(CN) — An 11th Circuit panel Thursday upheld the convictions of baseball agent Bartolo Hernandez and trainer Julio Estrada, who smuggled Cuban baseball players into the U.S. and profited off their major league contracts.
“The evidence presented at trial was sufficient to prove that Estrada and Hernandez aided and abetted in bringing Cuban players to the United States,” U.S. Circuit Judge Jill Pryor wrote in the 57-page ruling.
Hernandez and Estrada were convicted in 2017 of conspiracy charges in their scheme to smuggle Cuban baseball players Jose Abreu, Omar Luis, Dalier Hinojosa and Leonys Martin into the U.S. Hernandez was sentenced to three years in prison, while Estrada received a five-year sentence.
After helping players move to Mexico, Haiti or the Dominican Republic, Hernandez and Estrada obtained fake residency documents and used them to acquire visas to enable the players to enter the United States.
Estrada paid for or facilitated the financing of the players’ travel expenses, and immigration officials were paid off to procure fraudulent residency documents. Hernandez, who owned and operated Global Sports Management, received an agent’s fee after representing the players in negotiations with MLB teams.
In April, Hernandez and Estrada’s attorneys argued before the three-judge panel that “the district court erred by rejecting their arguments related to the [Cuban Adjustment Act] and the Wet Foot-Dry-Foot policy,” and that the evidence presented during trial was “insufficient to support their convictions.”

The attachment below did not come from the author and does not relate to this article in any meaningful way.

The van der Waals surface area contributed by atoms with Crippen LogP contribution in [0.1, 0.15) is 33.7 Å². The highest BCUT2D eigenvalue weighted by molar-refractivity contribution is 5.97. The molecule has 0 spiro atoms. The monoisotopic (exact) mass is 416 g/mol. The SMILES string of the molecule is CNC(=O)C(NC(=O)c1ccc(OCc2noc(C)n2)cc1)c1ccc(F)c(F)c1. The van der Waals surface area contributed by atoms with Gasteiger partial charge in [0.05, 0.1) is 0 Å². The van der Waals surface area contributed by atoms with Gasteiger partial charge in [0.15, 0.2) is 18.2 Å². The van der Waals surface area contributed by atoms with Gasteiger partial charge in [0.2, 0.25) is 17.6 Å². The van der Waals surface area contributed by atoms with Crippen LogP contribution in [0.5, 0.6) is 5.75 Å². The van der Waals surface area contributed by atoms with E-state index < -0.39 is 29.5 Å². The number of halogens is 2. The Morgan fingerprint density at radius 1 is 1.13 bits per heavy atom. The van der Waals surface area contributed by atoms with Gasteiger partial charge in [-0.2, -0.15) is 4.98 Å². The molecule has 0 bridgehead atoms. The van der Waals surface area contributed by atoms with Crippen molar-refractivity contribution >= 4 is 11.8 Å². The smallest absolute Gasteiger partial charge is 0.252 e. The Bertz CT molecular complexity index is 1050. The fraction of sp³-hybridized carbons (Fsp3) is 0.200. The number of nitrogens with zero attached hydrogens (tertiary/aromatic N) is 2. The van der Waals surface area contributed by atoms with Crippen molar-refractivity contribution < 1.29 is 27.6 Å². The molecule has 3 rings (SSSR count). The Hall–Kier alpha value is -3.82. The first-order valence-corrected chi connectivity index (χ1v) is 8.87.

The panel ruled that “the evidence showed that Estrada made ‘every effort’ to ensure that Luis made it to the United States-Mexico border.”
“By organizing Luis’s passage to the United States and funding his journey, Estrada ‘contributed to and furthered’ Luis’s border crossing,” the ruling states.
According to the ruling, Hernandez “played a critical role with Martin.”
“The record shows that Hernandez traveled to Guatemala to secure a passport for Martin, which Martin needed to apply for a visa,” the ruling states. “Hernandez also contacted MLB to determine whether it would honor Martin’s contract if he crossed into the United States without a visa. Then, Martinez took Martin to the border, and they crossed separately.”
Martin testified that Hernandez’s assurance that Major League Baseball would honor his contract led to his decision to cross the border.
“We must assume that the jury found credible Martin’s testimony that he decided to cross into the United States upon Hernandez’s assurances,” the ruling says.
Hernandez and Estrada’s attorneys had also argued that the court abused its discretion by admitting lay opinion testimony of State Department agent Bryan Baer and Treasury Department investigator Timothy Smith. The ruling, however, says “their testimony was helpful to the finder of fact because it explained the process for reviewing and granting unblocking licenses and visas and emphasized the importance of the residency requirements.”
The judges also rejected the argument that the court abused its discretion by “admitting prejudicial evidence of uncharged violence or extortion inflicted on nonplayers or their families by third parties.”
“The evidence was essential to illustrate how the smuggling operation partnered with a criminal organization in Mexico to smuggle Cuban players into the United States,” the ruling states.
Hernandez is represented by Jeff Marcus and Estrada is represented by Howard Srebnick.
U.S. Circuit Judges Robin Rosenbaum, an Obama appointee, and Trump appointee Elizabeth Branch joined Pryor on the panel. Pryor was also appointed by President Barack Obama.